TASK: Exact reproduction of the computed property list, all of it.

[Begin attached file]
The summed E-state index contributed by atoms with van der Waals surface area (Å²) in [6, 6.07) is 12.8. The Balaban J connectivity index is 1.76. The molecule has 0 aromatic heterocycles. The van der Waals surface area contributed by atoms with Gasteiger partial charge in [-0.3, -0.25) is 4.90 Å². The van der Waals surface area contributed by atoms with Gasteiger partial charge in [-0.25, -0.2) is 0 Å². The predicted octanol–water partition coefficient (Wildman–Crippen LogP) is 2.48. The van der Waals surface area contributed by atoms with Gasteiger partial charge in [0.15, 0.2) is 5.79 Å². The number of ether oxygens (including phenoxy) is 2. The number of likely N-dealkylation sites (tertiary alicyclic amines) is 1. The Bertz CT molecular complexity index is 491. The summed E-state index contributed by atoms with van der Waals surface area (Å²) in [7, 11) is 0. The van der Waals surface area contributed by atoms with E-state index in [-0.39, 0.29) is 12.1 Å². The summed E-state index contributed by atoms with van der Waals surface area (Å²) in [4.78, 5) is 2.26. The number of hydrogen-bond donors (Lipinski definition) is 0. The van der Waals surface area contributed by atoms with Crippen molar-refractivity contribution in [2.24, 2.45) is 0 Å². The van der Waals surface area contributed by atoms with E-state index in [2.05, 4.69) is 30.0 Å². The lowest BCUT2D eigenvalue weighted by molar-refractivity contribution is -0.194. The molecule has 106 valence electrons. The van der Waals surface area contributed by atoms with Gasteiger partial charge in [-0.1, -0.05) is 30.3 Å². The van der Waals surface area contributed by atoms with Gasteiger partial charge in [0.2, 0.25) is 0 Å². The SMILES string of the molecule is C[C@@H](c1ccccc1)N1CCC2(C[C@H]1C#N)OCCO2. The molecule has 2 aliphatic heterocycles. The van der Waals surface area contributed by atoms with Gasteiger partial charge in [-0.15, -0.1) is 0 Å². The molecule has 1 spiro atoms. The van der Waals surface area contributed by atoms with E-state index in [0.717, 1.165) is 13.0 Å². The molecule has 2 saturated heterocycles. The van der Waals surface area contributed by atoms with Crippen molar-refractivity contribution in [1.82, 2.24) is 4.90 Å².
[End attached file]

The summed E-state index contributed by atoms with van der Waals surface area (Å²) in [6, 6.07) is 12.8. The Balaban J connectivity index is 1.76. The molecule has 0 aromatic heterocycles. The van der Waals surface area contributed by atoms with Gasteiger partial charge in [-0.3, -0.25) is 4.90 Å². The van der Waals surface area contributed by atoms with Gasteiger partial charge in [-0.25, -0.2) is 0 Å². The predicted octanol–water partition coefficient (Wildman–Crippen LogP) is 2.48. The van der Waals surface area contributed by atoms with Gasteiger partial charge in [0.15, 0.2) is 5.79 Å². The number of ether oxygens (including phenoxy) is 2. The number of likely N-dealkylation sites (tertiary alicyclic amines) is 1. The Bertz CT molecular complexity index is 491. The summed E-state index contributed by atoms with van der Waals surface area (Å²) in [7, 11) is 0. The van der Waals surface area contributed by atoms with E-state index in [-0.39, 0.29) is 12.1 Å². The summed E-state index contributed by atoms with van der Waals surface area (Å²) in [4.78, 5) is 2.26. The number of hydrogen-bond donors (Lipinski definition) is 0. The van der Waals surface area contributed by atoms with Crippen molar-refractivity contribution in [2.24, 2.45) is 0 Å². The van der Waals surface area contributed by atoms with E-state index in [2.05, 4.69) is 30.0 Å². The lowest BCUT2D eigenvalue weighted by molar-refractivity contribution is -0.194. The molecule has 106 valence electrons. The van der Waals surface area contributed by atoms with Gasteiger partial charge in [-0.1, -0.05) is 30.3 Å². The van der Waals surface area contributed by atoms with Gasteiger partial charge in [0.2, 0.25) is 0 Å². The SMILES string of the molecule is C[C@@H](c1ccccc1)N1CCC2(C[C@H]1C#N)OCCO2. The molecule has 2 aliphatic heterocycles. The van der Waals surface area contributed by atoms with Gasteiger partial charge in [-0.15, -0.1) is 0 Å². The molecule has 1 spiro atoms. The van der Waals surface area contributed by atoms with E-state index in [0.717, 1.165) is 13.0 Å². The molecule has 2 saturated heterocycles. The van der Waals surface area contributed by atoms with Crippen molar-refractivity contribution in [1.82, 2.24) is 4.90 Å².